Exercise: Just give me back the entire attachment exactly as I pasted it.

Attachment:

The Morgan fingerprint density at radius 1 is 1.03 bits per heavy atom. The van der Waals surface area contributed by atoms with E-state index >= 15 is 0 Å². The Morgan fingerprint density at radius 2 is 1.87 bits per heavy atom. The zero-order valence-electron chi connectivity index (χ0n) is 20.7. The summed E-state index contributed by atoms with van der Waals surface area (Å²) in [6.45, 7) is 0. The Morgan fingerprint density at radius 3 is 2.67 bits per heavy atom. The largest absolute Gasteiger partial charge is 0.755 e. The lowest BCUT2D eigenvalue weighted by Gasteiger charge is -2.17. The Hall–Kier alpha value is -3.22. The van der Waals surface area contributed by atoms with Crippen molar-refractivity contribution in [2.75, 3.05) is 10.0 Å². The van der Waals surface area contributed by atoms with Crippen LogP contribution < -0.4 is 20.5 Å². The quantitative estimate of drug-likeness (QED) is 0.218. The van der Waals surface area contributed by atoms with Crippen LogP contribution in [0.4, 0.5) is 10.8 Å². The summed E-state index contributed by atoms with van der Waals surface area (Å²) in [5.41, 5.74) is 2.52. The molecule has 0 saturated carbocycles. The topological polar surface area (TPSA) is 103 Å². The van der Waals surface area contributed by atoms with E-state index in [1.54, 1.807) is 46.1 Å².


The Morgan fingerprint density at radius 1 is 1.03 bits per heavy atom. The van der Waals surface area contributed by atoms with E-state index >= 15 is 0 Å². The Morgan fingerprint density at radius 2 is 1.87 bits per heavy atom. The zero-order valence-electron chi connectivity index (χ0n) is 20.7. The summed E-state index contributed by atoms with van der Waals surface area (Å²) in [6.45, 7) is 0. The Morgan fingerprint density at radius 3 is 2.67 bits per heavy atom. The largest absolute Gasteiger partial charge is 0.755 e. The lowest BCUT2D eigenvalue weighted by Gasteiger charge is -2.17. The Hall–Kier alpha value is -3.22. The van der Waals surface area contributed by atoms with Crippen molar-refractivity contribution in [2.75, 3.05) is 10.0 Å². The van der Waals surface area contributed by atoms with Crippen LogP contribution < -0.4 is 20.5 Å². The quantitative estimate of drug-likeness (QED) is 0.218. The van der Waals surface area contributed by atoms with Crippen LogP contribution in [0.4, 0.5) is 10.8 Å². The summed E-state index contributed by atoms with van der Waals surface area (Å²) in [5.41, 5.74) is 2.52. The molecule has 0 saturated carbocycles. The topological polar surface area (TPSA) is 103 Å². The van der Waals surface area contributed by atoms with E-state index in [1.54, 1.807) is 46.1 Å².